Picture in your mind the stereotypical British motorsport enthusiast. He’s elderly, wearing beige slacks and a navy blazer with a subtle motoring club insignia patch on the breast pocket. He speaks fondly of British Racing Motors and refers to his Jaguar XK120 as the “old girl”. He lives in the countryside and when he’s not attending historic hill climb events he’s speaking at the local village hall about Tory-friendly matters.
Now picture a stereotypical American motorsport enthusiast. He’s not quite as elderly, wearing jeans and a short-sleeve shirt sporting massive sponsor decals in boisterous colours. He’s wearing a Stetson and sunglasses and boasts a moustache that would put Ambrose Burnside to shame. He speaks fondly of Chevvies and refers to his Pontiac Trans AM as “the beast”. He lives on a ranch in the Deep South and when he’s not attending NASCAR races he’s at the shooting range.
It’s the main difference between two of the world’s greatest motorsport nations: tradition. For Britain, and Europe for that matter, tradition is an important part of motorsport. Race meetings begin at 7.30 on a Sunday morning because it has always been that way, and piffle if that’s too early for the spectators. Sitting on a freezing grassy embankment in the pouring rain with a thermos of Bovril watching Jason Plato give Matt Neal the heave-ho is a privilege, you ungrateful oiks.
Meanwhile, across the pond, American motorsport organisers are forever tinkering with event formats to make them as appealing for the fans as possible. At the circuits there is more to do, the drivers are more engaging, the commentator over the speakers sounds like he’s having 50,000 volts shot through him to gee up the crowd. And when there’s a fiery crash, the crowd cheers. In Europe if there’s a crash, a civil action group start waving placards and call for all motorsport to be banned.
Say what you like about the Americans, but they know how to give the people what they want. And if the people don’t know what they want, the Americans will tell them. It means that the racing is always frantic, the atmosphere is electric, the drivers are made heroes and race series are always changing so as to keep people interested.
There’s no denying that the promoters of the various series across the US are in it to make money, but they know that they’ll make even more if they give the fans as much as possible. From free t-shirts or caps (which is the world’s greatest advertising mechanism) or face time with the drivers, it’s a full-on experience.
And the teams aren’t afraid to break the mould either. NASCAR teams, for example, know their markets and it’s totally common for a single car to race in 10 different colours and liveries with 10 different sponsors in any given season. They know that companies want to promote themselves in their own state. Why would a Louisiana carpet salesman want to pay to advertise on a car which is racing around Indianapolis, some 2000km away?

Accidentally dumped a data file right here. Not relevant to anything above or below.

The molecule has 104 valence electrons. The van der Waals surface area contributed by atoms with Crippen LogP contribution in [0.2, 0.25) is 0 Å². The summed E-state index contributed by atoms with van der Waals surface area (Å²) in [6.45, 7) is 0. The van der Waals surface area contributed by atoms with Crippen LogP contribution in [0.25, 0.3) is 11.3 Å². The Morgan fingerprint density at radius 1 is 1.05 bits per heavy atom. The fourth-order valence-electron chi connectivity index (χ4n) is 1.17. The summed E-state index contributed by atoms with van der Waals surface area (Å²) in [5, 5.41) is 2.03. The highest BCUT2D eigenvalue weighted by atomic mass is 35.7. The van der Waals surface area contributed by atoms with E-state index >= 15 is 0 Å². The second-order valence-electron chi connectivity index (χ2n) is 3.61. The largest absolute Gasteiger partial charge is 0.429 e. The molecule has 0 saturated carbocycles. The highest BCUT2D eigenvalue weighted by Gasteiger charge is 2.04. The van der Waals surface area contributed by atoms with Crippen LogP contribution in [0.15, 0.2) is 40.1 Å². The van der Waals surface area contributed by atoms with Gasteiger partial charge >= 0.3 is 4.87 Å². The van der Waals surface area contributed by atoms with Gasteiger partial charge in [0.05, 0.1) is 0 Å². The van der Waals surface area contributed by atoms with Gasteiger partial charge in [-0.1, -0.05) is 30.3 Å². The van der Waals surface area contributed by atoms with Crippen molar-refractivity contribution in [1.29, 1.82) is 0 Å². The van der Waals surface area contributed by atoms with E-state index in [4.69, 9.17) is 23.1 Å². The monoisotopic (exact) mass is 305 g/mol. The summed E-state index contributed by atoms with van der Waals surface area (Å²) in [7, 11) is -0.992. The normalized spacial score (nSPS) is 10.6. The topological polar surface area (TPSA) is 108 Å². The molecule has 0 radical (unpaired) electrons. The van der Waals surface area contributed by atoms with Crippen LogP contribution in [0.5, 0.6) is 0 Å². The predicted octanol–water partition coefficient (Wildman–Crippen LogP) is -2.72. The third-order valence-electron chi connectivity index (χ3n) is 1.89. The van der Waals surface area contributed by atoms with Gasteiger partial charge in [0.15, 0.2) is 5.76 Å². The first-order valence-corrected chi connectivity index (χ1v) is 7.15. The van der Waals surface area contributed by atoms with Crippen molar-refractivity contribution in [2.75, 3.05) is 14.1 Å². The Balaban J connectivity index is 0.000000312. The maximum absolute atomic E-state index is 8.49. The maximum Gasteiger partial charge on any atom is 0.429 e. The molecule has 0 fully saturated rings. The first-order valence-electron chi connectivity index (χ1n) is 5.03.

Formula 1, which despite traveling around the world and is owned by American firm CVC, is essentially a very European series, run by an aging Briton. It is a very stubborn series that refuses, blatantly, to change with the times. It refuses to make changes to give the fans what they want. We’re not talking about car technology so much as we are the “experience”.
Why do F1 cars in the same team need to look the same? Why not paint one with one sponsor and one with another? You’ll make more money that way, and “20 cars” sounds better than “10 teams”. BAR tried that in 1999 and the fallout was hysterical: "they can't do that!" cried the FIA. Why not? Because it broke with "tradition."
Why are races 300km long and take about 1 hour 45 minutes to complete? What if the younger generation want two shorter races with reverse grids and flame-flowers around the side of the circuit? What if some fans want to engage in social media with the sport? What if young new fans can’t afford a Rolex?
People harp on about how Formula 1 needs “fixing” but I don’t agree. It needs “updating”. It’s much like an old Edwardian house: very beautiful, very strong, and very appealing. But every few years it needs a lick of paint, a modern three-piece suite, and maybe some new kitchen units.
There’s nothing wrong with tradition unless it’s holding something back, and then it’s time to ditch the navy blazer, and grow a moustache.